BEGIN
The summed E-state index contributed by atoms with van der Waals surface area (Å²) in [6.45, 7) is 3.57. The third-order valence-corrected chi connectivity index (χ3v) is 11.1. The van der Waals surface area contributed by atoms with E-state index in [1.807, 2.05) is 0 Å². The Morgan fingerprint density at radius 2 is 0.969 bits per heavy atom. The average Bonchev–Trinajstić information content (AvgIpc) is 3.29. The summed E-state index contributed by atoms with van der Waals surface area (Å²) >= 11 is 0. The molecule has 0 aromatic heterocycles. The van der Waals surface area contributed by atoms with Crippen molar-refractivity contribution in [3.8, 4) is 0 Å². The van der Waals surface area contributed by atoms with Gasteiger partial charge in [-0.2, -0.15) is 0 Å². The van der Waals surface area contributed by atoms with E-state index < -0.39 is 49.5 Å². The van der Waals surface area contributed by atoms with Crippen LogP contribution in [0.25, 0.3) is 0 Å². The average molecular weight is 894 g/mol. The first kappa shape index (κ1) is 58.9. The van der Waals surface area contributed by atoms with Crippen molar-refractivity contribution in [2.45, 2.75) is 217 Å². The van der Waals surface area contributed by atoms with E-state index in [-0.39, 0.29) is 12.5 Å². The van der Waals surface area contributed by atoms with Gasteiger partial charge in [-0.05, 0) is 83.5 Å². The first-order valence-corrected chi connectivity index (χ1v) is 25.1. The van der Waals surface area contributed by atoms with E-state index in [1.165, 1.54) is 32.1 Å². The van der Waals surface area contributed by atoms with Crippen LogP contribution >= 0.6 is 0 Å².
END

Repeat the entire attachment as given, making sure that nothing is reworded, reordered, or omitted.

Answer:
The summed E-state index contributed by atoms with van der Waals surface area (Å²) in [6.45, 7) is 3.57. The third-order valence-corrected chi connectivity index (χ3v) is 11.1. The van der Waals surface area contributed by atoms with E-state index in [1.807, 2.05) is 0 Å². The Morgan fingerprint density at radius 2 is 0.969 bits per heavy atom. The average Bonchev–Trinajstić information content (AvgIpc) is 3.29. The summed E-state index contributed by atoms with van der Waals surface area (Å²) >= 11 is 0. The molecule has 0 aromatic heterocycles. The van der Waals surface area contributed by atoms with Crippen molar-refractivity contribution in [3.8, 4) is 0 Å². The van der Waals surface area contributed by atoms with Gasteiger partial charge in [-0.2, -0.15) is 0 Å². The van der Waals surface area contributed by atoms with E-state index < -0.39 is 49.5 Å². The van der Waals surface area contributed by atoms with Crippen LogP contribution in [0.25, 0.3) is 0 Å². The average molecular weight is 894 g/mol. The first kappa shape index (κ1) is 58.9. The van der Waals surface area contributed by atoms with Crippen molar-refractivity contribution in [2.45, 2.75) is 217 Å². The van der Waals surface area contributed by atoms with E-state index in [-0.39, 0.29) is 12.5 Å². The van der Waals surface area contributed by atoms with Gasteiger partial charge in [-0.05, 0) is 83.5 Å². The first-order valence-corrected chi connectivity index (χ1v) is 25.1. The van der Waals surface area contributed by atoms with E-state index in [1.165, 1.54) is 32.1 Å². The van der Waals surface area contributed by atoms with Crippen LogP contribution >= 0.6 is 0 Å².